I headed over to Boca to meet the boat, not knowing that the guys still had to empty the nets and descabezar (dehead) the shrimp. For the next hour, they guys plus all the wives pulled shrimp, crabs, small fish, starfish and debris from two 100 meter long nets. Then Mavil and I popped heads and separated the big shrimp from the little. The guys’ final tally was 90 kilos of shrimp – 200 pounds. Wow.

After the first few days, however, the shrimp count dropped drastically. Yesterday’s catch (an 8 hour day) was only 9 kilos for one of our friends. At $10 per kilo, that barely covers the cost of gas.

When he got home the first day, Doug was absolutely beat. Sixteen hours in the blazing sun in a small boat full of dead fish had taken its toll. Over the next week, Ladis and Guedo went out a couple more times, but they struggled with the boat motor a lot. Doug decided that a better (and MUCH less physically draining) use of his time was to do some work he’d been hired to do for an American family here in Las Glorias.

The life of a fisherman here in Boca del Rio is not an easy life. The pescador struggles against his flesh in the daily, back-breaking work of hauling in lines. He struggles with the equipment which is so quickly destroyed by the salt and the water. He struggles with corrupt authorities who steal his profit for their selfish gain. He struggles with the storms that roll in unexpectedly and fish which stray from their normal migration paths and tides which seek to capsize his boat and take his life. With these conflicts day after day, many men turn to alcohol and drugs as a sedative or a pain-reliever. Our prayer is that the men of Boca who are believers would be able to shine out and show a better way to deal with these struggles. Pray that they would not lose heart!

Boca del Rio Water Purification Station

Water is often an issue in our part of Mexico. Being an agricultural hub, one would imagine that irrigation is a vital part of life. So very true! Irrigation canals run through most major cities and to the outlying towns and villages passing farmland and orchards along the way. The roads are lined on both sides by fields of corn, milo, tomatoes, peppers, beans and many other crops. It seems that the land here is in a constant state of either planting, growing or harvesting.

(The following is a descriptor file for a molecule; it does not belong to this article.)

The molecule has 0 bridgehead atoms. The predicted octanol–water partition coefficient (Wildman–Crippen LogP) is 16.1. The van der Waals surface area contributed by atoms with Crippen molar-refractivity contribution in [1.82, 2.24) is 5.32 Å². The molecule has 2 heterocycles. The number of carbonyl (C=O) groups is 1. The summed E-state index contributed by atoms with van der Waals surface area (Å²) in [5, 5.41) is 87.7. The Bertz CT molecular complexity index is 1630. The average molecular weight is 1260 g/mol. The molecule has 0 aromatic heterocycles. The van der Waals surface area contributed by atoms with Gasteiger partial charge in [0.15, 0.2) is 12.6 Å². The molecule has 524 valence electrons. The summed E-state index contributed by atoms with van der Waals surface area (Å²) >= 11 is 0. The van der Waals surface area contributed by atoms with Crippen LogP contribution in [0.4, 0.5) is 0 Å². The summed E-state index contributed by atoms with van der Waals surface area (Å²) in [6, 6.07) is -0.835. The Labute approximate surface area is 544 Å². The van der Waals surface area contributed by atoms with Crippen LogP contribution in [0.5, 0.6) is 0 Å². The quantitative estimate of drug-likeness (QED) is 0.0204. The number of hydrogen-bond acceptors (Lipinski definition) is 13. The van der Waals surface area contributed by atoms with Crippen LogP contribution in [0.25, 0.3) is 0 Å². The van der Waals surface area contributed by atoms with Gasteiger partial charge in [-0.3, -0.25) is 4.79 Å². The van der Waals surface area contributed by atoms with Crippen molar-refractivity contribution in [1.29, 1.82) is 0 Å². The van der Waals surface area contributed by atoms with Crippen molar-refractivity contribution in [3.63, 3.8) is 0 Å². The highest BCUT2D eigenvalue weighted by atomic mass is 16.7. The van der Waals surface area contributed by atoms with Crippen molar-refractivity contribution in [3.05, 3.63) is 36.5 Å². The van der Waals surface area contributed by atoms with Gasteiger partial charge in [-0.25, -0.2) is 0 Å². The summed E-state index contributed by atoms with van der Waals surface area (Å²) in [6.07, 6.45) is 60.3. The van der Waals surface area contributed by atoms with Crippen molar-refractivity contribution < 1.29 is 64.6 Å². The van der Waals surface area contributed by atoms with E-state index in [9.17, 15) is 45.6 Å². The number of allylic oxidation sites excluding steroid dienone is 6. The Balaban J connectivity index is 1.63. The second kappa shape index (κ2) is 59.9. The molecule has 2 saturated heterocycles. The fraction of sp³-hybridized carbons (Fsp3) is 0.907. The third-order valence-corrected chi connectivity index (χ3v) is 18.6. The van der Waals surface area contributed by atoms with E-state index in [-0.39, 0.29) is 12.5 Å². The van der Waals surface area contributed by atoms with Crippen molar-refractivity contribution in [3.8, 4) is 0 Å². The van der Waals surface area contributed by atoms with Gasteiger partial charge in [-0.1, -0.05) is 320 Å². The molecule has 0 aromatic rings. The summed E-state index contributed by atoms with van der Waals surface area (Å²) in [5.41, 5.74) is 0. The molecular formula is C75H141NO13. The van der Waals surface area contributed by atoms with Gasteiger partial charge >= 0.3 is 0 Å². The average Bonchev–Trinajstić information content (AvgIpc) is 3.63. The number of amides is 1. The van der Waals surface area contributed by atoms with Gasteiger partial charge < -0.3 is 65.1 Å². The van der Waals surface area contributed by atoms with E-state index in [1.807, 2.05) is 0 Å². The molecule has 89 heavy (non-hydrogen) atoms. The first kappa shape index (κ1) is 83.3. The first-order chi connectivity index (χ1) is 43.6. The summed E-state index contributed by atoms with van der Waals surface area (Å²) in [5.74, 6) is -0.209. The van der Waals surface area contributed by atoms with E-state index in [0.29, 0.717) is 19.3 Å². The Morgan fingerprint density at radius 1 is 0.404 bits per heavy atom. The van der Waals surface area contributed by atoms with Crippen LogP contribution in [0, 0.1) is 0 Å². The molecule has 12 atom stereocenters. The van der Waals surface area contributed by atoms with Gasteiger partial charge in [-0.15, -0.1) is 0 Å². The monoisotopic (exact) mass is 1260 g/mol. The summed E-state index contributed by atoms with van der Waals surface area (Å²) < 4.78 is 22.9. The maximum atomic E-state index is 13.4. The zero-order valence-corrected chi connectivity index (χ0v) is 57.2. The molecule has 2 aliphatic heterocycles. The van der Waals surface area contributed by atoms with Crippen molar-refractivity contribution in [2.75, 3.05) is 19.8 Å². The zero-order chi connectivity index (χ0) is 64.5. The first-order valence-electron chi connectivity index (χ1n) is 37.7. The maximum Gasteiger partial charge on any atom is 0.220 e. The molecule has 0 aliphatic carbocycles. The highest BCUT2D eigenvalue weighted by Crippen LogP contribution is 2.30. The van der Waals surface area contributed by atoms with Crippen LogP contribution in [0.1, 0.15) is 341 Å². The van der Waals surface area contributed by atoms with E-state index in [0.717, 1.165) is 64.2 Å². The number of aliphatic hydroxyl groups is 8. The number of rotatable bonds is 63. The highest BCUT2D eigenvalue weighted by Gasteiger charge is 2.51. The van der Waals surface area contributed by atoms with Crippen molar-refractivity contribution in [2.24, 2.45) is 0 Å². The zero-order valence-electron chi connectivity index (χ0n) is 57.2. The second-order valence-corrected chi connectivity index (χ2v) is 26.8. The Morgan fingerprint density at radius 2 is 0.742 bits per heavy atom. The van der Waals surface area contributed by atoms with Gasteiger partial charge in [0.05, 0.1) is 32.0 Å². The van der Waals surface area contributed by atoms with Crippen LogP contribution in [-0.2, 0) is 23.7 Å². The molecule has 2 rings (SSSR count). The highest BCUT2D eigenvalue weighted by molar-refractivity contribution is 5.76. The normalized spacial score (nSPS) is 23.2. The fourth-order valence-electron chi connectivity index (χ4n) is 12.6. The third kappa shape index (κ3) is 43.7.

Villagers in outlying coastal areas rely on water which is pumped from inland, both for “tap water” and also for drinking water. Water purification systems in the larger cities are improving almost daily. Los Mochis now has tap water which runs all the time and is safe (and actually very tasty) for drinking. Guasave also has water which runs all day – but we’ve yet to actually drink it…old habits die hard!

The coastal villages, however, depend on a system of pipes and cisterns to move water to them from towns with good, freshwater wells. When we moved here 3 years ago, the nearest water purification plant was about 10 miles away in the village of Palos Verdes. About a year and a half ago, a woman in the church of Boca got a government grant to construct a water station in Boca del Rio. Hurrah!

For the first time in history, the people of Boca del Rio, Las Pitayas, Las Glorias and Rosales could purchase drinking water locally! This is very important in a culture where most families don’t own cars. Water at “Water of the Pines” costs $.80 for a 5 gallon garafón. Very reasonable…and delicious! So, here are some photos of Karen, a graduate of the school of ministry, working at the water station. She is working to earn money to go to Africa as a full-time missionary. Keep her and Mavil in your prayers! They earnestly desire to go and work at the orphanage in Uganda, but are lacking the funding. We know that God is faithful to complete the work He begins and are looking forward to His completing this work in these young ladies’ lives!!!

Saturday, October 4

The only metal fab shop in Las Glorias

...or "Why I Want to Finish Building the House" by Rebecca.

Not that I mind having the projects around, and I really don't mind the sound of tools buzzing all day, but I'd REALLY like to keep the metal shavings in the shop and not get flashed-burnt while trying to teach history. Ah, someday!!! ;^) I know that Doug would prefer to not have a couch in the middle of his shop, too, so we're on the same page!

Anyway, here's what Doug has been working on lately...
Esteban came over one morning to help paint the metal frames. Painting has never been Doug's favorite and with his asthma the way it is he avoids paint whenever possible. Plus, those two are always looking for an excuse to hang out. It was really neat listening to them, too. Since it was kind of a "one-man job", Doug pulled up a chair and read to Esteban while they worked. I was sitting inside working on the 'puter and heard Doug teaching out of the book of Matthew. I thought, "Who's here?" and then realized that he and Esteban were studying the Word together. Very cool.
Over the next days Caleb, Jessee and Andrew took turns helping install the gates. It's very handy to have all those extra hands and feet to hold things and fetch things. The boys are learning a lot in the process, too!

The finished products! There are actually 5 gates of varying sizes. Quite a project and beautifully done! (Yes, my bias is showing again!!!)